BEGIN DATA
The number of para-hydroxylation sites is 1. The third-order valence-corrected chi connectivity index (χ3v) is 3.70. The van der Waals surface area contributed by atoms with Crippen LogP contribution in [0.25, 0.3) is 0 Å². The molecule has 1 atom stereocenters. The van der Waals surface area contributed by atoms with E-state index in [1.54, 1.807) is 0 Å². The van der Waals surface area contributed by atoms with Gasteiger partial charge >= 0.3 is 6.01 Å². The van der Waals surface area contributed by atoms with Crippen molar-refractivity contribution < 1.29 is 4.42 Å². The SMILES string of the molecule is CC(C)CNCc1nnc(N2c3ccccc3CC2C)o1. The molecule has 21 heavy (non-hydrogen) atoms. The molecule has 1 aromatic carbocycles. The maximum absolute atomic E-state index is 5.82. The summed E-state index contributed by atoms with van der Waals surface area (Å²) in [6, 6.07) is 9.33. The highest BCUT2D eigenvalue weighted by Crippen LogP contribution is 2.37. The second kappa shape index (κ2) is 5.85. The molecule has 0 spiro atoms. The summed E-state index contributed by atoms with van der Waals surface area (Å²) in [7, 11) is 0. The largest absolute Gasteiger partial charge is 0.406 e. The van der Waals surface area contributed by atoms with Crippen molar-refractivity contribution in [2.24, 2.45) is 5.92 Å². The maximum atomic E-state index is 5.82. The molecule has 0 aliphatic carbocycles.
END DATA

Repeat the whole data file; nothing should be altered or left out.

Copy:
The number of para-hydroxylation sites is 1. The third-order valence-corrected chi connectivity index (χ3v) is 3.70. The van der Waals surface area contributed by atoms with Crippen LogP contribution in [0.25, 0.3) is 0 Å². The molecule has 1 atom stereocenters. The van der Waals surface area contributed by atoms with E-state index in [1.54, 1.807) is 0 Å². The van der Waals surface area contributed by atoms with Gasteiger partial charge >= 0.3 is 6.01 Å². The van der Waals surface area contributed by atoms with Crippen molar-refractivity contribution < 1.29 is 4.42 Å². The SMILES string of the molecule is CC(C)CNCc1nnc(N2c3ccccc3CC2C)o1. The molecule has 21 heavy (non-hydrogen) atoms. The molecule has 1 aromatic carbocycles. The maximum absolute atomic E-state index is 5.82. The summed E-state index contributed by atoms with van der Waals surface area (Å²) in [6, 6.07) is 9.33. The highest BCUT2D eigenvalue weighted by Crippen LogP contribution is 2.37. The second kappa shape index (κ2) is 5.85. The molecule has 0 spiro atoms. The summed E-state index contributed by atoms with van der Waals surface area (Å²) in [7, 11) is 0. The largest absolute Gasteiger partial charge is 0.406 e. The van der Waals surface area contributed by atoms with Crippen molar-refractivity contribution in [2.24, 2.45) is 5.92 Å². The maximum atomic E-state index is 5.82. The molecule has 0 aliphatic carbocycles.